If you've ever visited a therapist, had a private conversation with someone while jogging, or canvassed neighborhoods for a political candidate, your activities may have been videotaped by surveillance cameras. Increasingly, behaviors that we think are private are being videotaped.
In New York City, the use of cameras to monitor the behavior of people is growing dramatically since 9/11. There are between 3,500 to 6,000 surveillance cameras in the New York City system. The new mayor of New York City, Bill de Blasio, is lobbying the state legislature in Albany for authority to install even more surveillance cameras as part of his “Vision Zero” plan.
Well, now, a town in Michigan is working with police to put a surveillance camera in each neighborhood as it expands its pilot program. An additional tax levy on each home will pay for expanding and maintaining the township's system of surveillance cameras.
Ypsilanti, a town with about 20,000 residents and best know as the home of Eastern Michigan University, is moving forward with this plan despite lackluster public support for more surveillance cameras.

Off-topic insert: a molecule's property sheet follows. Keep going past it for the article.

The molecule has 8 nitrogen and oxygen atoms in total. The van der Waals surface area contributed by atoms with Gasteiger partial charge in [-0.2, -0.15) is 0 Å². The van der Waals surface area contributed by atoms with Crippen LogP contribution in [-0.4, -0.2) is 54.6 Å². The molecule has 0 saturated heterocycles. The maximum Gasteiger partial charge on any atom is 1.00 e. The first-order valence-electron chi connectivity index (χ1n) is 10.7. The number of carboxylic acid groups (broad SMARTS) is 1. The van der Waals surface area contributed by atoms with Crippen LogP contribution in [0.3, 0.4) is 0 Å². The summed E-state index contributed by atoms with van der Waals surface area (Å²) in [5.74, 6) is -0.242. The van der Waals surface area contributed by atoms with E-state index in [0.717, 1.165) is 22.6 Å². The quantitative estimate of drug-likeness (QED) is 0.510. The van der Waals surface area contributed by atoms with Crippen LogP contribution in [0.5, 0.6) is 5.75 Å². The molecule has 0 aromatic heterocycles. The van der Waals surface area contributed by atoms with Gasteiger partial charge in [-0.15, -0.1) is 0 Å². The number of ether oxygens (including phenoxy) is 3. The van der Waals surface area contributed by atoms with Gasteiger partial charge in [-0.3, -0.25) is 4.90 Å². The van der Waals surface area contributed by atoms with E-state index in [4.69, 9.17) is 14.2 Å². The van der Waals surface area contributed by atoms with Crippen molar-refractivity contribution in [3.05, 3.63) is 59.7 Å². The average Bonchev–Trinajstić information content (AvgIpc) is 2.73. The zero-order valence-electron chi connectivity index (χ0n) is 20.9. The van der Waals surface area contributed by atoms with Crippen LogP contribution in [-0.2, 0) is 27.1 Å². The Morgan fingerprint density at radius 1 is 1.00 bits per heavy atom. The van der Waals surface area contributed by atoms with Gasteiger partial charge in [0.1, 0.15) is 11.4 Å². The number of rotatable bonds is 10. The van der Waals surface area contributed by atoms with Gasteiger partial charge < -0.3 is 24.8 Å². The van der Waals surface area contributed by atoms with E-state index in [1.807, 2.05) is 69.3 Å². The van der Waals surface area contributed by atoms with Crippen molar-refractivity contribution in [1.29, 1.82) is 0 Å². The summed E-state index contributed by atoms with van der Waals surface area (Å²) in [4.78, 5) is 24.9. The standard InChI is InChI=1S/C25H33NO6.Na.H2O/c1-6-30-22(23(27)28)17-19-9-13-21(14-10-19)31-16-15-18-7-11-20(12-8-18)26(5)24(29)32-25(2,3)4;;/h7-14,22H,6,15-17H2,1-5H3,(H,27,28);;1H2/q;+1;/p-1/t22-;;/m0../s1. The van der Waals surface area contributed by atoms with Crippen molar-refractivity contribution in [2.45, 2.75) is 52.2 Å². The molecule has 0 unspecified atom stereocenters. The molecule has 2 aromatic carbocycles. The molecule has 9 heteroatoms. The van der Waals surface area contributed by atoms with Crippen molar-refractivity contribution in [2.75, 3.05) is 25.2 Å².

Whether advocates want more surveillance cameras in Ypsilanti or New York City, their argument is always the same: the cameras see the same things that a policeman would see if he were standing there. But while there's evidence to suggest that a police officer's presence deters crime, there is no evidence that the presence of surveillance cameras prevent it.
On the other hand, there is evidence to suggest that the move to increase the presence of surveillance cameras are threatening to undermining our constitutionally protected rights. This concern comes against the backdrop of revelations about National Security Agency spying activities and has some people wondering where all this surveillance is taking us.
Here are some of the latest plans to expand surveillance camera programs:
Chicago Transit Authority buses this spring will get more surveillance cameras, according to the Chicago Tribune (Feb. 27).
Police in California what you to let them use home security cameras for surveillance, according to a report in CNET (Jan. 26).
School buses in Athens, Georgia will soon be fitted with surveillance cameras (Jan. 23).
The city of Austin, Texas is planning on installing surveillance cameras city-wide while the Austin police want to monitor children in public schools (Feb. 28).
Are there plans to install surveillance camera in your town? Do you think surveillance cameras are a threat to our privacy? Let us know in the comments below.